America's Next Top Model Cycle 15 Fallen Angel

Angels are messengers of God in the Hebrew and Christian Bibles along with the Quran. The English word angel is derived from the Greek ἄγγελος, a translation of מלאך (mal'akh) in the Hebrew Bible (Tanakh); a similar term, ملائكة (Malāīkah), is used in the Qur'an. The Hebrew and Greek words originally mean messenger, and depending on the context may refer either to a human messenger (possibly a prophet or priest, such as Malachi, "my messenger", but also for more mundane characters, as in the Greek superscription that the Book of Malachi was written "by the hand of his messenger" (ἀγγήλου)) or to a supernatural messenger, such as the "Mal'akh YHWH," who (depending on interpretation) is either a messenger from God, an aspect of God (such as the Logos), or God Himself as the messenger (the "theophanic angel.")

The term "angel" has also been expanded to various notions of spiritual beings found in many other religious traditions.
Other roles of angels include protecting and guiding human beings, and carrying out God's tasks.

The theological study of angels is known as angelology. In art, angels are often depicted with wings; perhaps reflecting the descriptions in Revelation 4:6-8 -- of the Four Living Creatures (τὰ τέσσαρα ζῷα) and the descriptions in the Hebrew Bible -- of cherubim and seraphim (the chayot in Ezekiel's Merkabah vision and the Seraphim of Isaiah). However, while cherubim and seraphim have wings in the Bible, no angel is mentioned as having wings.

The word angel in English is a fusion of the Old English word engel (with a hard g) and the Old French angele. Both derive from the Latin angelus which in turn is the romanization of the ancient Greek ἄγγελος (angelos), "messenger", which is related to the Greek verb ἀγγέλλω (angellō), meaning "bear a message, announce, bring news of" etc. The earliest form of the word is the Mycenaean a-ke-ro attested in Linear B syllabic script.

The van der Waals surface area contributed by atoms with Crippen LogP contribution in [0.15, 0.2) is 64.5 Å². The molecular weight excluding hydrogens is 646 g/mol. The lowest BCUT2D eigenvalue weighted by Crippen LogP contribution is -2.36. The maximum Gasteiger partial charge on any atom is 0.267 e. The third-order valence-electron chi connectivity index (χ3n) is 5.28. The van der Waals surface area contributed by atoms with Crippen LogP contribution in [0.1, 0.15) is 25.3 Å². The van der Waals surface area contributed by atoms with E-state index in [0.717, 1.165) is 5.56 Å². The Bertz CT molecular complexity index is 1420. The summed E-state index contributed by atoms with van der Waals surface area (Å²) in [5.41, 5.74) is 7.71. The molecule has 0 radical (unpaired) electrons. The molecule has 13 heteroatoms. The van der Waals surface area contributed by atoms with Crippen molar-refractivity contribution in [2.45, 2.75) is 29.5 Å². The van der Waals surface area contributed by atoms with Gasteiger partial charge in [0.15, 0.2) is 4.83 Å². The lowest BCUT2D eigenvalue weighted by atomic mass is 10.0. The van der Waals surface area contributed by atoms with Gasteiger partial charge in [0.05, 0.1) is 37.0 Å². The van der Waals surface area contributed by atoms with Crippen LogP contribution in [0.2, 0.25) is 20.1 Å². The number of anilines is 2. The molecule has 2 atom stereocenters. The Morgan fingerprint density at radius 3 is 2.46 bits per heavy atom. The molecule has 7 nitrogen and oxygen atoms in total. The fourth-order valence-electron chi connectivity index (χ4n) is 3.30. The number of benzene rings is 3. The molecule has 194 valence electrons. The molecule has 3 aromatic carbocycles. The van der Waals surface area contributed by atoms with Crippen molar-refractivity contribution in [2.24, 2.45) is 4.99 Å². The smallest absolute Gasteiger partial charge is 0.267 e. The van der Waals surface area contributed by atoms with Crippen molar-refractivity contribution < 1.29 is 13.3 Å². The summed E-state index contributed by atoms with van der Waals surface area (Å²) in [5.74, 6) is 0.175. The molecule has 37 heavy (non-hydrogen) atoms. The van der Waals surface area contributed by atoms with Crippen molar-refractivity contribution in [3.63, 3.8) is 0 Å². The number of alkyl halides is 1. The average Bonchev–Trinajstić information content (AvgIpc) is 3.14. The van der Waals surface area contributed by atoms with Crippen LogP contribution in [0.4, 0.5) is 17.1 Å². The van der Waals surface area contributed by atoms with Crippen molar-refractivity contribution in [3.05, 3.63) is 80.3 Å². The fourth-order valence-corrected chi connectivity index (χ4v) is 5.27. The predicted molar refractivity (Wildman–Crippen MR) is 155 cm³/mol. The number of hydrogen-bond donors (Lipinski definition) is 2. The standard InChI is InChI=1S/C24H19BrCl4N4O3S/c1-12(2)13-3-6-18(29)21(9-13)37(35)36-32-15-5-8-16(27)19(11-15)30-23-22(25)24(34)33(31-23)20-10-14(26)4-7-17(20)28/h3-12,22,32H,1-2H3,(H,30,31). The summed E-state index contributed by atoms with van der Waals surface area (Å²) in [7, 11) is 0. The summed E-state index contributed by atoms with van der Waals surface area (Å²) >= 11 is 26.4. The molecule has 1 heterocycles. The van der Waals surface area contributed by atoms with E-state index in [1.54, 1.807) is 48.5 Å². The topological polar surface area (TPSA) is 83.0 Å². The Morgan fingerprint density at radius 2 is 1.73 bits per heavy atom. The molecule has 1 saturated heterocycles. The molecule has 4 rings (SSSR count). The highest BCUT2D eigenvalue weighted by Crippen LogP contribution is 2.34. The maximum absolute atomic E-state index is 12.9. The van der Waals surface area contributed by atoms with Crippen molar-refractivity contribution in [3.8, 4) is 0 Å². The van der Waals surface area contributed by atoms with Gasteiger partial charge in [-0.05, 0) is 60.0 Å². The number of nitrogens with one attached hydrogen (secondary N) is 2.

Philosophically, angels are "pure contingent spirits." According to Aristotle, just as there is a First Mover, so, too, must there be spiritual secondary movers.[Need quotation to verify] Thomas Aquinas (13th century) expands upon this in his Summa contra Gentiles and Summa Theologica.
The Bible uses the terms מלאך אלהים (mal'akh Elohim; messenger of God), מלאך יהוה (mal'akh YHWH; messenger of the Lord), בני אלהים (b'nai Elohim; sons of God) and הקודשים (ha-qodeshim; the holy ones) to refer to beings traditionally interpreted as angels. Later texts use other terms, such as העליונים (ha'elyoneem; the upper ones).

Scholar Michael D. Coogan notes that it is only in the late books that the terms "come to mean the benevolent semidivine beings familiar from later mythology and art." Daniel is the first biblical figure to refer to individual angels by name, mentioning Gabriel (God's primary messenger) in Daniel 9:21 and Michael (the holy fighter) in Daniel 10:13. These angels are part of Daniel's apocalyptic visions and are an important part of all apocalyptic literature. Coogan explains the development of this concept of angels: "In the postexilic period, with the development of explicit monotheism, these divine beings—the 'sons of God' who were members of the divine council—were in effect demoted to what are now known as 'angels', understood as beings created by God, but immortal and thus superior to humans." This conception of angels is best understood in contrast to demons and is often thought to be "influenced by the ancient Persian religious tradition of Zoroastrianism, which viewed the world as a battleground between forces of good and forces of evil, between light and darkness." One of these "sons of God" is "the satan", a figure depicted in among other places according to the Book of Job.
In post-Biblical Judaism, certain angels took on particular significance and developed unique personalities and roles. Though these archangels were believed to rank among the heavenly host, no systematic hierarchy ever developed. Metatron is considered one of the highest of the angels in Merkabah and Kabbalist mysticism and often serves as a scribe; he is briefly mentioned in the Talmud and figures prominently in Merkabah mystical texts. Michael, who serves as a warrior and advocate for Israel (Daniel 10:13), is looked upon particularly fondly. Gabriel is mentioned in the Book of Daniel (Daniel 8:15–17), the Book of Tobit, and briefly in the Talmud, as well as in many Merkabah mystical texts. There is no evidence in Judaism for the worship of angels, but there is evidence for the invocation and sometimes even conjuration of angels.
Medieval Jewish philosopher Maimonides explained his view of angels in his Guide for the Perplexed II:4 and II:6:

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